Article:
• Maria says:

      Please search for “End the occupation of Israel” on Facebook and study the historical facts there. The jews were promised the British Mandate as their homeland. A tiny portion of the huge territory in the arab world. But after pressure from influential arabs and the British need for oil, the British gave away 80 % of the British Mandate to the arabs. The jews were left with only 20 % of the British Mandate. A tiny little strip of land, of which the arabs now want further land…! We HAVE to teach our children and youth the facts, so we do not end up with more generations of historically ignorant jew- and Israel-haters.

    • Maria says:

      Ant Aloy, you speak of UN as a highly respected entity, and seem unaware that it is highly dominated by OIC (The Organisation of Islamic Cooperation) consisting of 57 islamic member states. The organisation is the collective voice of the Muslim world, the Ummah, and aggressively and persistently seeks to further and strenghten islamic interests. Including weakening and demonizing Israel. The thorn in their side.

  • George W Heads says:

    Maria by the context of your message you are obviously Jewish. the oil was not an issue prior to or during the creation of Israel out of Palestine The demand for oil was not present therefore it was of no consequence and can not be used as an excuse for the then Occupying force UK France, in fact the United nations for not Providing or Executing a reasonable ” Duty of Care” towards the Palestinian people there never was an Israel and the jews in Palestine, (and let us not forget Your ancestors were “Palestinian” Judaism is a religion NOT a Nationality) numbered 15000 against a Palestinian presence of around 75000. it is only the American settlers Greed and corrupt upbringings that brought about the Annexation of Palestine. Your ancestors were Probably Palestinian. Through European American to Zionist and most likely have no infinity with Zion at all.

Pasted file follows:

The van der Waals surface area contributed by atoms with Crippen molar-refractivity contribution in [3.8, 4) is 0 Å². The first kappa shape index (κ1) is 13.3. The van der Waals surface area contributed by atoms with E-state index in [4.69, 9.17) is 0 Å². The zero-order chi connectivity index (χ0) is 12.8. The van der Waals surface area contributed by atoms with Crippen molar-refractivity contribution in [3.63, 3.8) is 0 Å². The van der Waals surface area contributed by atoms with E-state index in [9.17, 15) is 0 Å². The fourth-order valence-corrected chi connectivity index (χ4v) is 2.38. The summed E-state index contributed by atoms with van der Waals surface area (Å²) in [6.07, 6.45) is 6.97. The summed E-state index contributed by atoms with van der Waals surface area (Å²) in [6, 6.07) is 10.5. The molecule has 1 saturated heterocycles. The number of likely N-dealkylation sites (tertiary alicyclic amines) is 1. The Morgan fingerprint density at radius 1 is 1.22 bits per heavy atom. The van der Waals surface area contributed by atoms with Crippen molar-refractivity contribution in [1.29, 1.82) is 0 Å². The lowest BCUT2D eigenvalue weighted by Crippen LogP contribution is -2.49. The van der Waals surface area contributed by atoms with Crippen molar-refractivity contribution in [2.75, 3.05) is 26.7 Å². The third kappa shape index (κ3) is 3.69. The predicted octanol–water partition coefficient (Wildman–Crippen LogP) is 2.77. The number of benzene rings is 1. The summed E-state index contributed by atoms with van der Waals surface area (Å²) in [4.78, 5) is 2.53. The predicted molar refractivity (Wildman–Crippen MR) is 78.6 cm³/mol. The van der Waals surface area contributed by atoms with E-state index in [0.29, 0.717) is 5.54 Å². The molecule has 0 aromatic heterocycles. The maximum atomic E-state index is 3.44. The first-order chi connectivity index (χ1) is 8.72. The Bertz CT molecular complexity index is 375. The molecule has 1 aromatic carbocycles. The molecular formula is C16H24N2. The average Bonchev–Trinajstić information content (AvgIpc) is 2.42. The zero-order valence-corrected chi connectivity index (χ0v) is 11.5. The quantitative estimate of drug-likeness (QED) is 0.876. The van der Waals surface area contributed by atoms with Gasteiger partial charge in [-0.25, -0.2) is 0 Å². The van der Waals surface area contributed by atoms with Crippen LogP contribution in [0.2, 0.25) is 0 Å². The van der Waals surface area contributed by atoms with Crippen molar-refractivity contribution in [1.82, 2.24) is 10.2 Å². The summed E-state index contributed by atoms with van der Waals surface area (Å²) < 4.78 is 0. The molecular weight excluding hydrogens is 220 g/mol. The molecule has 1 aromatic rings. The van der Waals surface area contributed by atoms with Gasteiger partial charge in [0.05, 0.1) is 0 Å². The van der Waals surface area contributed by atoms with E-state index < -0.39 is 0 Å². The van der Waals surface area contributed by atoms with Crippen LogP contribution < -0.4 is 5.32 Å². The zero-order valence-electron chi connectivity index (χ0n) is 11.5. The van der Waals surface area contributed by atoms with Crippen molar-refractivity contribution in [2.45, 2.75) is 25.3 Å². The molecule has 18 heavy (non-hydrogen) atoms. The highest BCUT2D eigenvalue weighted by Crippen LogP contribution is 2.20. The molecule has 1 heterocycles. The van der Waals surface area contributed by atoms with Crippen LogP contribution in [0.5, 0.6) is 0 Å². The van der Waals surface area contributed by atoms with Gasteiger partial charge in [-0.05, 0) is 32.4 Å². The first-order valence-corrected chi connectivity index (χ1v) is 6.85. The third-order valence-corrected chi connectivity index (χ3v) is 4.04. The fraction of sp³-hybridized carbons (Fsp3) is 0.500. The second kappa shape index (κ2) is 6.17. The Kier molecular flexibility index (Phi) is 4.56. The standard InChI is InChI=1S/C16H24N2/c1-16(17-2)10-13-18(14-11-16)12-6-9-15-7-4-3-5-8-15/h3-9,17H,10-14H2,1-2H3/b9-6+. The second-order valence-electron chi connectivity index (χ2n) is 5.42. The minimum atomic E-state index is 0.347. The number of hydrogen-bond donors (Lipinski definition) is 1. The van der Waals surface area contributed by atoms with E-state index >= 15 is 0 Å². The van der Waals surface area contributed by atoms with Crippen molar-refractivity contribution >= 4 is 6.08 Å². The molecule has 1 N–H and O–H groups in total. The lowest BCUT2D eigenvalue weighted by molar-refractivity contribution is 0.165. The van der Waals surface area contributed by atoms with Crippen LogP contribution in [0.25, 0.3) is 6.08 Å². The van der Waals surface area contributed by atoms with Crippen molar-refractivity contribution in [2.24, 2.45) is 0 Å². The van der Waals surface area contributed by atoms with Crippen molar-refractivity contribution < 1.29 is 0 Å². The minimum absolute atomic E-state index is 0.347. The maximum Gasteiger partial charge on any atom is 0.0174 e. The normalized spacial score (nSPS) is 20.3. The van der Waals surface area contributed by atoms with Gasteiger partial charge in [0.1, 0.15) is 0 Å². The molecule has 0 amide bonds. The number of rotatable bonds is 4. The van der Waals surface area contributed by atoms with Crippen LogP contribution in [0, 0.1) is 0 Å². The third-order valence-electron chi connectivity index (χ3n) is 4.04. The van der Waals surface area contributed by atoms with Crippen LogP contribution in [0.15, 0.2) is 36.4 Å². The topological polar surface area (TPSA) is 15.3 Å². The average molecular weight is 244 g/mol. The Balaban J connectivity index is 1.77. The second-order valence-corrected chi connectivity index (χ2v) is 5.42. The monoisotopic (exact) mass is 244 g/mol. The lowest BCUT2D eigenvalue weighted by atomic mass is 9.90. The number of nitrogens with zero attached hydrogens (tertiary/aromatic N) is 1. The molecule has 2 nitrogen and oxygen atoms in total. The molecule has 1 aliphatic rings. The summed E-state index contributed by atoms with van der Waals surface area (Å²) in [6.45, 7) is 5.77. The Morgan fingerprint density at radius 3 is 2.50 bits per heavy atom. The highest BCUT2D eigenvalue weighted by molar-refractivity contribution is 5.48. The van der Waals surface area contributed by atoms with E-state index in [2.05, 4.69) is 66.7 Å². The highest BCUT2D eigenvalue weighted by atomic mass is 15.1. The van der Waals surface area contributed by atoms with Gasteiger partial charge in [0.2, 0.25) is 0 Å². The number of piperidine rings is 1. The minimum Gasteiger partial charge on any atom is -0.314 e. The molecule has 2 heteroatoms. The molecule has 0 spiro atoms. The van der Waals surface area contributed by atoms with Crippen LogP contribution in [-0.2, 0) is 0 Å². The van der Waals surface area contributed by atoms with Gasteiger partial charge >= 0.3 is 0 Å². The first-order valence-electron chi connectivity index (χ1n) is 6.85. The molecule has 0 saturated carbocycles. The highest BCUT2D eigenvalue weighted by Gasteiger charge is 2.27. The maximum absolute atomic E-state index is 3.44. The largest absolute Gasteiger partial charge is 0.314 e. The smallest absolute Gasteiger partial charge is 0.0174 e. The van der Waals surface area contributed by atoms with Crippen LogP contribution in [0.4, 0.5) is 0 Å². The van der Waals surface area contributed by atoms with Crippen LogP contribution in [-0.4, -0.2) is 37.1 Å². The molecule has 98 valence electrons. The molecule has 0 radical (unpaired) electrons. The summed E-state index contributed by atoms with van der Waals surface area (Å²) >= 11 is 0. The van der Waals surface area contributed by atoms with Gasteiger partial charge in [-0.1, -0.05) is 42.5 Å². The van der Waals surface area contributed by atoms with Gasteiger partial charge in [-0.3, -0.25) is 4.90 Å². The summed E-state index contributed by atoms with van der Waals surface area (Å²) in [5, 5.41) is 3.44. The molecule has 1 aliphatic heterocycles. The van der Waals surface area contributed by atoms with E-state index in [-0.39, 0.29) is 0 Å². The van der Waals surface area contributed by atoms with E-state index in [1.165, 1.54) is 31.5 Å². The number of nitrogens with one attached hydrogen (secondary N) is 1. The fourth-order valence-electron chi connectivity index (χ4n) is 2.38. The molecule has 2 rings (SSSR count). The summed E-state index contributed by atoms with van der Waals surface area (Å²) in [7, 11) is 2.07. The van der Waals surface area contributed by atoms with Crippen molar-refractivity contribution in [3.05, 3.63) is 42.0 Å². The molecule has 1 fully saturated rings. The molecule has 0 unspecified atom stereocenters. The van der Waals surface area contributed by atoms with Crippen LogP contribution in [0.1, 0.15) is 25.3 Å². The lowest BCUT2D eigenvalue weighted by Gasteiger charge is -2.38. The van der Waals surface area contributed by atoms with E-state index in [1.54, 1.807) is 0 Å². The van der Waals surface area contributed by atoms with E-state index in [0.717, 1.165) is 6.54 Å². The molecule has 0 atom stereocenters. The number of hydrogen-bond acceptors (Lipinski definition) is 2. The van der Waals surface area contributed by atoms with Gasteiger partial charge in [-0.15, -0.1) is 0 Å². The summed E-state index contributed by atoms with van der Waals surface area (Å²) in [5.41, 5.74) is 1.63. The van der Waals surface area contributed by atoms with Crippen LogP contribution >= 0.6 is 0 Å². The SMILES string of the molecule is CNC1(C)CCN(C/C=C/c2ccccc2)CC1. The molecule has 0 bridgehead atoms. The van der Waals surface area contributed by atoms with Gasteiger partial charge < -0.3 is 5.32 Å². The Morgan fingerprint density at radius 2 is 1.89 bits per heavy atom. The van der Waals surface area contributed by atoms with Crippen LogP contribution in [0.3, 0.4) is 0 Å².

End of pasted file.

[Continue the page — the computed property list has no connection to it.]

• Malone Cooper says:

    George…how narrow-minded of you to assume that only Jews would be supportive of Israel.

  • Annie Cee says:

    George, by the context of your message to Maria, you are obviously confused about the difference between Jewish and pro-Israel attitude. Many non Jews support Israel’s right to live and defend herself, and many Jews do not support Israel.
    Contrary to your statement, the problem of oil has been an issue since the 1920s and while it might not have been the main consideration at the time of the partition, it has certainly become so since the early 70’s when, incidentally, the wold’s attitude toward Israel became a lot more hostile, while they were fawning to the Arab countries.
    In addition, I find it really interesting that people use UN resolutions to criticize and try to de-legitimize Israel while at the same time, challenging the very resolution that gave birth to Israel. How convenient!
    Finally, one should wonder about the people who blame Natanyahu and the settlements for the failure to reach a peace settlement and forget the conference of Tabah, when, under the pressure of the US, Israel had accepted 95% of the palestinian demands and Arafat walked out of the negociations.
    A little good will and knowledge of history would go a long way in resolving these problems!